The ink dots printed by the ink jet printer (DESK WRITER, made by Hewlett Packard) was observed through a microscope, and evaluated into the following classes.

______________________________________Class          Form of printed dots______________________________________3              Substantially complete circle2              Slightly deformed circle1              Clearly deformed circle______________________________________

(5) Tear strength

The tear strength of an ink jet recording sheet was determined in accordance with Japanese Industrial Standard (JIS) P 8116.

(6) Water resistance

The ink jet recording sheet was immersed in water at a temperature of 20 C. for one hour, and the separation of the coated layers and the substrate sheet from each other, the wrinkling of the sheet after drying and the breakage of the sheet were observed by naked eye. The water resistance of the recording sheet was evaluated into the following classes.

______________________________________Class         Water resistance______________________________________3             Substantially no change occurred.2             Slight changes occurred.1             Significant changes occurred.______________________________________

(7) Smoothness

The Bekk smoothness of an ink jet recording sheet was determined in accordance with Japanese Industrial Standard P 8119.

The test results are shown in Table 1.

                                  TABLE 1__________________________________________________________________________ItemResistanceto                 Dot-                  Tear strength                              Bekkpermeation Color          Ink repro-                  (g)     Water                              smooth-Exampleof coating      bright-          absorp-              duci-                  Longi-                      Trans-                          resist-                              nessNo.  liquid      ness          tion              bility                  tudinal                      versal                          ance                              (sec.)__________________________________________________________________________Example1    3     3   3   3   480 500 3   52    3     3   3   3   1250                      540 3   73    3     3   3   3   160 380 3   54    3     3   3   3   600 505 3   85    3     3   3   3   480 500 3   2Compar-ativeExample1    1     3   3   3   480 500 3   22    1     3   3   3   1250                      540 3   33    3     3   2   2   18  7   3   280__________________________________________________________________________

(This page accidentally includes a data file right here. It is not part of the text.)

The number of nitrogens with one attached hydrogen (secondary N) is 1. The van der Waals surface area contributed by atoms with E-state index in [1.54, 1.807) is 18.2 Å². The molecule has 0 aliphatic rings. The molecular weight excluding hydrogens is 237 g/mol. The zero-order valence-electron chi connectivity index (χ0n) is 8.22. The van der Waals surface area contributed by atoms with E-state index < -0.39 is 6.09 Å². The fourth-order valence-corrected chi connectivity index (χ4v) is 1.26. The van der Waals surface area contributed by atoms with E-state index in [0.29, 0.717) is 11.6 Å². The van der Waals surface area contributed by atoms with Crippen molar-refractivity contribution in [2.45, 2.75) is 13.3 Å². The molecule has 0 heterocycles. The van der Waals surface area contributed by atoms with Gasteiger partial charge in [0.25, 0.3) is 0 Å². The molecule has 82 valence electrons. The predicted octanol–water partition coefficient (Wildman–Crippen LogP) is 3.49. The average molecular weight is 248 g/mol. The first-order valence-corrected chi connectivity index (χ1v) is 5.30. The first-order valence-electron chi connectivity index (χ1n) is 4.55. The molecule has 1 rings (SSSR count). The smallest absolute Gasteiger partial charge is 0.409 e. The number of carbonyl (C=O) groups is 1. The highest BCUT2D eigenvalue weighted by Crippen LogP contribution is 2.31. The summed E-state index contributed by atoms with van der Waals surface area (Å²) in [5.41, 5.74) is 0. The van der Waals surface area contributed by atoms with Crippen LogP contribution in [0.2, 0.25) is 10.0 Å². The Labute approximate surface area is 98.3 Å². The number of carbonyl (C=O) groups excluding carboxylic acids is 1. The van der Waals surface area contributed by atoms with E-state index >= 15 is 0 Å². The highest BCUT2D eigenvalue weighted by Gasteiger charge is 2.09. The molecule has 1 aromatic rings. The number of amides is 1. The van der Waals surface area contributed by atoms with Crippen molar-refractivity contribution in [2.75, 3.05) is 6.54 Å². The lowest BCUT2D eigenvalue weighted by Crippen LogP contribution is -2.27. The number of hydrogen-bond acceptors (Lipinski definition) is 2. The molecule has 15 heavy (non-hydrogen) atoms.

A spun-bonded filament nonwoven fabric was prepared by accumulating a plurality of continuous polyethylene terephthalate filaments to form a web, and partially bonding the filaments by heat-pressing the web between a pair of embossing rolls at a temperature of 230 C. The filaments in the resultant nonwoven fabric had a thickness of 3.0 dtex (2.7 denier) and the nonwoven fabric had a thickness of 250 μm.

Separately, a coating liquid (10) for a foamed undercoat layer was prepared by mixing 100 parts by weight of a polyurethane emulsion (trademark: Polyurethane HW 940, made by Dainihon Ink, dry solid content: 50% by weight) with 10 parts by weight of a foam stabilizer (trademark: F-1, made by Dainihon Ink) and foaming the mixture using a hand mixer to such an extent that the apparent volume of the foamed coating liquid increased to 8 times the non-foamed coating liquid volume.